There were several pleasant surprises throughout the evening, including a tribute to Chris Cornell with a cover version of Soundgarden’s “Black Hole Sun”), but for guitar fans, watching Slash and Fortus trading riffs during an instrumental version of Pink Floyd’s “Wish You Were Here” was definitely cool.

For decades, Guns N’ Roses have ended their shows with “Paradise City,” and Tuesday night’s show was no exception. What was surprising, however, was when Foo Fighters’ Dave Grohl walked out on stage to join them. (The Foo Fighters were playing the same venue the following night.) In the early 90s, the feud between GN’R and Nirvana (which Grohl drummed for) was pretty legendary, so to see Grohl out on stage, headbanging wildly while standing face-to-face with the guys from Guns N’ Roses was a once-in-a-lifetime event.

Who knows what the future holds for Guns N’ Roses. Most people (probably including the band) are surprised the guys are getting along as well as they are (and by getting along I mean, nobody has punched anyone else on stage yet). Who knows if the members of Guns N’ Roses will be on speaking terms five years from now, and whether they’ll be playing giant arenas, state fairs, or even be alive. I suspect last night’s show was as close as we’ll ever get to seeing the same lineup I originally saw back in 1992, and if those two shows bookend my Guns N’ Roses concert experience, I’m okay with that.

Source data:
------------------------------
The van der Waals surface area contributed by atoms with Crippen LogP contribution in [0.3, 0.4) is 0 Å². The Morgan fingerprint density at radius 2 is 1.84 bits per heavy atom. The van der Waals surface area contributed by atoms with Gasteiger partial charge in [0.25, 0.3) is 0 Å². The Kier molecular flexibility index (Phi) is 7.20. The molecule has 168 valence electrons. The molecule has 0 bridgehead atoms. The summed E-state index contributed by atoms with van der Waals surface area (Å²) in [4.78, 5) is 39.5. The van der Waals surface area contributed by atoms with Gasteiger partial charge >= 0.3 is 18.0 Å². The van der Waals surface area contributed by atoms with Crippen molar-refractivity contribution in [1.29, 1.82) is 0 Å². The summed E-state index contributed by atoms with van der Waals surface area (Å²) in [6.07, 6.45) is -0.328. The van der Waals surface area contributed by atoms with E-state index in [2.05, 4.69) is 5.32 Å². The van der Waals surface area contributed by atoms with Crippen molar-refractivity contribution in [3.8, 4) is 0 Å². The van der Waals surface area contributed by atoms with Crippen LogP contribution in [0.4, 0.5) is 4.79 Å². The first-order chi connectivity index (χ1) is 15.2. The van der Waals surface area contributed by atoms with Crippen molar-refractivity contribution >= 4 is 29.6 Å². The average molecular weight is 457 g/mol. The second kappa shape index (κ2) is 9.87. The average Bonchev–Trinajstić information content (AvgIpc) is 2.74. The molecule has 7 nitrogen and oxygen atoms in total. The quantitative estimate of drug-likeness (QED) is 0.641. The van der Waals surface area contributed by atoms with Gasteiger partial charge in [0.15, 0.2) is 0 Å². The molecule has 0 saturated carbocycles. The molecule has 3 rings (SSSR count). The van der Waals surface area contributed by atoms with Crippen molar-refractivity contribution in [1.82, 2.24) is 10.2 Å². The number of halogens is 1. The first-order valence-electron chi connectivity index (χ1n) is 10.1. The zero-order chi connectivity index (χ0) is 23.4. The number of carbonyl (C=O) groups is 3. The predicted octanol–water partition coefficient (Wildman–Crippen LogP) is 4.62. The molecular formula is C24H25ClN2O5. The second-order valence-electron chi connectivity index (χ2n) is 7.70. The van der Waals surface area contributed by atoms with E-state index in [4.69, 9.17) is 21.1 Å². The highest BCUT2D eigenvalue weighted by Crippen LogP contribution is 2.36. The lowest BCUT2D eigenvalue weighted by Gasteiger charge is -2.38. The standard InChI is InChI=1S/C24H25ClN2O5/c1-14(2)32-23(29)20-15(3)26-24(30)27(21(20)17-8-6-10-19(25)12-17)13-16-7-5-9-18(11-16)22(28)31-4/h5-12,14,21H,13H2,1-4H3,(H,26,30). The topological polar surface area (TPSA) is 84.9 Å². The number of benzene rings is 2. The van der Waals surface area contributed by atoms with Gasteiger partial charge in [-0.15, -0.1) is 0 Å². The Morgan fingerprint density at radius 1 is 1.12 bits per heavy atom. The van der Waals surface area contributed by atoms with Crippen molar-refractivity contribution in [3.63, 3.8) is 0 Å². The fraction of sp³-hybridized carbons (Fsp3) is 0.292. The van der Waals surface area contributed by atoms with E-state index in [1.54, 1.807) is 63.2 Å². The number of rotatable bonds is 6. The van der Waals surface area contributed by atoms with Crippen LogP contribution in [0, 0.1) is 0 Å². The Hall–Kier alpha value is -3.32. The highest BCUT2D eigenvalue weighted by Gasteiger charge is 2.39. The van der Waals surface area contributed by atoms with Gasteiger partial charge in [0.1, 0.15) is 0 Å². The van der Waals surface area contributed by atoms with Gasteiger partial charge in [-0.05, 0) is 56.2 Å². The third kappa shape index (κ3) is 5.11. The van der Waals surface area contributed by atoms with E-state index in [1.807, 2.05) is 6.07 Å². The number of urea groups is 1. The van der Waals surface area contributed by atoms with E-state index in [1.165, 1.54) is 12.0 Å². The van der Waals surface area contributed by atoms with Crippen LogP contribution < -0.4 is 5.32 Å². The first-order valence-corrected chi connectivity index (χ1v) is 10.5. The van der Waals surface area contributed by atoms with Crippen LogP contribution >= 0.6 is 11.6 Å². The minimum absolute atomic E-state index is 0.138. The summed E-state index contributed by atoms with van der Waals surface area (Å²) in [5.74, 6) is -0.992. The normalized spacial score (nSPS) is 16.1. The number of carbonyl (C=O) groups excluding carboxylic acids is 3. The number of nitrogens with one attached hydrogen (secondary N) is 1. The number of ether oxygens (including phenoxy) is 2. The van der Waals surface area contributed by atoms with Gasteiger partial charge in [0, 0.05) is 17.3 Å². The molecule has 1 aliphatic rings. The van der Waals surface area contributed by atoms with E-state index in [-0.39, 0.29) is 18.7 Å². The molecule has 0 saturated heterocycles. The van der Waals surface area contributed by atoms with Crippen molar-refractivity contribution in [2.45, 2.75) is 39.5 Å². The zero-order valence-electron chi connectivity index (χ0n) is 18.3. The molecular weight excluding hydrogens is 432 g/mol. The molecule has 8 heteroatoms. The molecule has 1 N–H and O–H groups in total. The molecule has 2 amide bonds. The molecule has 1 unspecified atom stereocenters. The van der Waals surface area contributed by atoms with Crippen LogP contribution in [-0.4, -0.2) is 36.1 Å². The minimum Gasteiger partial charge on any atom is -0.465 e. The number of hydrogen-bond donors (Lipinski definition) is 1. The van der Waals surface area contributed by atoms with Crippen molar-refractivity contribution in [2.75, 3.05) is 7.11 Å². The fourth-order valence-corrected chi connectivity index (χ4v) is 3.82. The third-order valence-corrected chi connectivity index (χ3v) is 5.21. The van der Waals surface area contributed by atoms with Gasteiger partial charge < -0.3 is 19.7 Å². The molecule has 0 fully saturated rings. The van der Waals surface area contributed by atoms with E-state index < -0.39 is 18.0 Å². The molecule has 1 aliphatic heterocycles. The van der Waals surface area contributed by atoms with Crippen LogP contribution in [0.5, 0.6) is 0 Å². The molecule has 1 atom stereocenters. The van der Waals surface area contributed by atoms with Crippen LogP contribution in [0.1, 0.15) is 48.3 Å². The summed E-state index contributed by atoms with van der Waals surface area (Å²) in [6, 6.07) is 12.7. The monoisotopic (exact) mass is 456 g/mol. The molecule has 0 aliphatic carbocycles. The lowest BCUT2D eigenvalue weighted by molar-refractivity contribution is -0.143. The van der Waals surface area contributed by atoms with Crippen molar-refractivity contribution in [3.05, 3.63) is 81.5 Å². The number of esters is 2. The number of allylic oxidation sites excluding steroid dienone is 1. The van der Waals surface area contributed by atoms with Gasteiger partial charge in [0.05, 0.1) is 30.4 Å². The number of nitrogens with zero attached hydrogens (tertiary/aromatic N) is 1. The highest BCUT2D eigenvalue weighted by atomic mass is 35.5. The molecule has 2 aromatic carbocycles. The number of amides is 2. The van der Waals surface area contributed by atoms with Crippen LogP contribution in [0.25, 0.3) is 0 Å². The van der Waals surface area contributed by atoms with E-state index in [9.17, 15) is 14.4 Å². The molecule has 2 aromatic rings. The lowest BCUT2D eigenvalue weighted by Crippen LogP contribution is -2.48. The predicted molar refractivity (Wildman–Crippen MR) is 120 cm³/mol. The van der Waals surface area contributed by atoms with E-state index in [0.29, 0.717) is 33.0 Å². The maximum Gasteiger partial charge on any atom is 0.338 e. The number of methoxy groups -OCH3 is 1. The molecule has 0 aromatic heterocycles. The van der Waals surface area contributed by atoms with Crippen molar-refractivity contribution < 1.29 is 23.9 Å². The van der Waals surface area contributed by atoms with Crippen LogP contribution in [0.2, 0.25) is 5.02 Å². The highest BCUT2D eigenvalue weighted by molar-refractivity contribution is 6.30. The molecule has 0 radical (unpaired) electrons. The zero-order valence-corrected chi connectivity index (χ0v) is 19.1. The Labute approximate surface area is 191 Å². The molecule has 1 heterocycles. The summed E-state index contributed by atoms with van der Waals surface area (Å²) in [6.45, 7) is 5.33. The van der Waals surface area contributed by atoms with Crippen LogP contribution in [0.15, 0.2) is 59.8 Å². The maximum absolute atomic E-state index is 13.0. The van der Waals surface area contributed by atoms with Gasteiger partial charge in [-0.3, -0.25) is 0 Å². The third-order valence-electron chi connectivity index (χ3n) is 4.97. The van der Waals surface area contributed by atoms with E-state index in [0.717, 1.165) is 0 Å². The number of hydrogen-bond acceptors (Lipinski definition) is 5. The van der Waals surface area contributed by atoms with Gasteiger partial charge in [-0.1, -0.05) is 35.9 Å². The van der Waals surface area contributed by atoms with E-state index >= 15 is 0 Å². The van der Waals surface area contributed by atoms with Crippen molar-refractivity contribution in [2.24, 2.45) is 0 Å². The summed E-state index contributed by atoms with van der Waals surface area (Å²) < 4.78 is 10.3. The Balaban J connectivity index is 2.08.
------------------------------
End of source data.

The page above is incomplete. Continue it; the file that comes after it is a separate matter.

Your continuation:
Set List:

  1. It’s So Easy
  2. Mr. Brownstone
  3. Chinese Democracy
  4. Welcome to the Jungle
  5. Double Talkin’ Jive
  6. Better
  7. Estranged
  8. Live and Let Die (Wings cover)
  9. Rocket Queen
  10. You Could Be Mine
  11. New Rose (The Damned cover)
  12. This I Love
  13. There Was a Time
  14. Civil War
  15. Yesterdays
  16. Coma (followed up with band introductions)
  17. Slash Guitar Solo
  18. Speak Softly Love (Love Theme From The Godfather) (Nino Rota cover)
  19. Sweet Child O’ Mine
  20. Wichita Lineman (Jimmy Webb cover)
  21. Used to Love Her
  22. My Michelle
  23. Wish You Were Here (Pink Floyd cover)
  24. November Rain (“Layla” by Derek and the Dominoes)
  25. Black Hole Sun (Soundgarden cover)
  26. Knockin’ on Heaven’s Door (Bob Dylan cover) (with “Only Women Bleed” intro)
  27. Nightrain
  28. Patience
  29. Madagascar
  30. Don’t Cry
  31. The Seeker (The Who cover)
  32. Paradise City (with Dave Grohl)

Star Wednesday: LEGO Biker Scouts

The Biker Scout is arguably my favorite Star Wars action figure. Introduced in Return of the Jedi, the Biker Scouts (at least at first) came off as more elite than the typical bumbling Stormtrooper. Everything about these guys, from their helmets and armor to their unique pistols, was simply cool. To top it off they had super fast Speeder Bikes, on which they raced at break-neck speeds (sometimes literally) through the forest moon of Endor. Unfortunately, the Biker Scouts (along with the rest of the Empire) were overtaken by a small group of Rebel Commandos with help from an army of Ewoks. That doesn’t say much for their elite status.

Due to their popularity, certain figures are easy to collect. Every Star Wars collector has an abundance of R2-D2 and Yoda items and figures simply because so many of them were made. If you find yourself attracted to a slightly less popular character, you may have to dig a little deeper at garage sales to find the figures you’re looking for.